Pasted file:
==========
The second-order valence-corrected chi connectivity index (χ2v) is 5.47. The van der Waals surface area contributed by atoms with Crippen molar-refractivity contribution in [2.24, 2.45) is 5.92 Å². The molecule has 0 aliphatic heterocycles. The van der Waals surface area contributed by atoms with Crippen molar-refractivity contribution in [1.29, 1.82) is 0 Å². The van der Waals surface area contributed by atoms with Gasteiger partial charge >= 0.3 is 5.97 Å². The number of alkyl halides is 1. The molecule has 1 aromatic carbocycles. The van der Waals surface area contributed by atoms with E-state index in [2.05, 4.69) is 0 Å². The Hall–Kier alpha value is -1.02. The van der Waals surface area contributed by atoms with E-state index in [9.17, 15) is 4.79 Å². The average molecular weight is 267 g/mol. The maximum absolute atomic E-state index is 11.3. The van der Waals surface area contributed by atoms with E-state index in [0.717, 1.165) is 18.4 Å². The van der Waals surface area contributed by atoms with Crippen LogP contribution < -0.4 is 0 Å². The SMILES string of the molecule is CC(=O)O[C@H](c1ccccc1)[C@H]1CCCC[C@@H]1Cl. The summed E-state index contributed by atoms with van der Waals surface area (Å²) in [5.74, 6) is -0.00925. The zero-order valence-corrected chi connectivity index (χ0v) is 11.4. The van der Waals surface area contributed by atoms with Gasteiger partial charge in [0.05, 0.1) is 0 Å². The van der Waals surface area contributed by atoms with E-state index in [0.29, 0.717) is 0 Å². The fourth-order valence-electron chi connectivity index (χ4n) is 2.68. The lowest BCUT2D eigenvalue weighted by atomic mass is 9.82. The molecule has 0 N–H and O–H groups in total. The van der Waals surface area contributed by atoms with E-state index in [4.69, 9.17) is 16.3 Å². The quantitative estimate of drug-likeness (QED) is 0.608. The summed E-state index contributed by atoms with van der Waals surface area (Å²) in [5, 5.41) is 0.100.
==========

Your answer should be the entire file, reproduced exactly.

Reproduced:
The second-order valence-corrected chi connectivity index (χ2v) is 5.47. The van der Waals surface area contributed by atoms with Crippen molar-refractivity contribution in [2.24, 2.45) is 5.92 Å². The molecule has 0 aliphatic heterocycles. The van der Waals surface area contributed by atoms with Crippen molar-refractivity contribution in [1.29, 1.82) is 0 Å². The van der Waals surface area contributed by atoms with Gasteiger partial charge >= 0.3 is 5.97 Å². The number of alkyl halides is 1. The molecule has 1 aromatic carbocycles. The van der Waals surface area contributed by atoms with E-state index in [2.05, 4.69) is 0 Å². The Hall–Kier alpha value is -1.02. The van der Waals surface area contributed by atoms with E-state index in [9.17, 15) is 4.79 Å². The average molecular weight is 267 g/mol. The maximum absolute atomic E-state index is 11.3. The van der Waals surface area contributed by atoms with E-state index in [0.717, 1.165) is 18.4 Å². The van der Waals surface area contributed by atoms with Crippen LogP contribution < -0.4 is 0 Å². The SMILES string of the molecule is CC(=O)O[C@H](c1ccccc1)[C@H]1CCCC[C@@H]1Cl. The summed E-state index contributed by atoms with van der Waals surface area (Å²) in [5.74, 6) is -0.00925. The zero-order valence-corrected chi connectivity index (χ0v) is 11.4. The van der Waals surface area contributed by atoms with Gasteiger partial charge in [0.05, 0.1) is 0 Å². The van der Waals surface area contributed by atoms with E-state index in [0.29, 0.717) is 0 Å². The fourth-order valence-electron chi connectivity index (χ4n) is 2.68. The lowest BCUT2D eigenvalue weighted by atomic mass is 9.82. The molecule has 0 N–H and O–H groups in total. The van der Waals surface area contributed by atoms with E-state index in [4.69, 9.17) is 16.3 Å². The quantitative estimate of drug-likeness (QED) is 0.608. The summed E-state index contributed by atoms with van der Waals surface area (Å²) in [5, 5.41) is 0.100.